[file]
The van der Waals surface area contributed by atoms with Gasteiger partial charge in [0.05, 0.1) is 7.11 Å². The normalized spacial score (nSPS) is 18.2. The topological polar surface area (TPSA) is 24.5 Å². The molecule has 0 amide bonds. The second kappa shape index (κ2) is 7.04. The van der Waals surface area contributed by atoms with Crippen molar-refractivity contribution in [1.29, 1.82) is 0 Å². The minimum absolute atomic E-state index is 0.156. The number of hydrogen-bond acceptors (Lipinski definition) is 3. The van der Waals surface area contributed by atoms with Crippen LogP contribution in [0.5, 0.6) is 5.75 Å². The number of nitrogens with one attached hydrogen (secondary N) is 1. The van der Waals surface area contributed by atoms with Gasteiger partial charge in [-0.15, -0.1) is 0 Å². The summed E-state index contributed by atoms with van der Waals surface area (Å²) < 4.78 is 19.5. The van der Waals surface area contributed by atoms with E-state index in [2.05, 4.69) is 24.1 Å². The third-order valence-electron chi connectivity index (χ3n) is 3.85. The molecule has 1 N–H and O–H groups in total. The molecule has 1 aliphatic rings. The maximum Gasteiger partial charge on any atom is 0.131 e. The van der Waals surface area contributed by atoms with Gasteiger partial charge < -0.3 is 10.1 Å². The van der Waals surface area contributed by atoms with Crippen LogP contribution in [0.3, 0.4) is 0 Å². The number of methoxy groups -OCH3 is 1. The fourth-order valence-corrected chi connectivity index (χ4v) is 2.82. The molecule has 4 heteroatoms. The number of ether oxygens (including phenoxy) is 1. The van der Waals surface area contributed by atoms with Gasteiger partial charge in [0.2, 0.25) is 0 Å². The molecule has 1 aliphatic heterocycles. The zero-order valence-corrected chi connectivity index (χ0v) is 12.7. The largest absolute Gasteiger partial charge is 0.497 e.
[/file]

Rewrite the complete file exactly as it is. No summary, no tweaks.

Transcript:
The van der Waals surface area contributed by atoms with Gasteiger partial charge in [0.05, 0.1) is 7.11 Å². The normalized spacial score (nSPS) is 18.2. The topological polar surface area (TPSA) is 24.5 Å². The molecule has 0 amide bonds. The second kappa shape index (κ2) is 7.04. The van der Waals surface area contributed by atoms with Crippen molar-refractivity contribution in [1.29, 1.82) is 0 Å². The minimum absolute atomic E-state index is 0.156. The number of hydrogen-bond acceptors (Lipinski definition) is 3. The van der Waals surface area contributed by atoms with Crippen LogP contribution in [0.5, 0.6) is 5.75 Å². The number of nitrogens with one attached hydrogen (secondary N) is 1. The van der Waals surface area contributed by atoms with Gasteiger partial charge in [-0.15, -0.1) is 0 Å². The summed E-state index contributed by atoms with van der Waals surface area (Å²) < 4.78 is 19.5. The van der Waals surface area contributed by atoms with E-state index in [2.05, 4.69) is 24.1 Å². The third-order valence-electron chi connectivity index (χ3n) is 3.85. The molecule has 1 N–H and O–H groups in total. The molecule has 1 aliphatic rings. The maximum Gasteiger partial charge on any atom is 0.131 e. The van der Waals surface area contributed by atoms with Gasteiger partial charge < -0.3 is 10.1 Å². The van der Waals surface area contributed by atoms with Crippen LogP contribution in [0.3, 0.4) is 0 Å². The number of methoxy groups -OCH3 is 1. The fourth-order valence-corrected chi connectivity index (χ4v) is 2.82. The molecule has 4 heteroatoms. The number of ether oxygens (including phenoxy) is 1. The van der Waals surface area contributed by atoms with Gasteiger partial charge in [0.2, 0.25) is 0 Å². The molecule has 1 aliphatic heterocycles. The zero-order valence-corrected chi connectivity index (χ0v) is 12.7. The largest absolute Gasteiger partial charge is 0.497 e.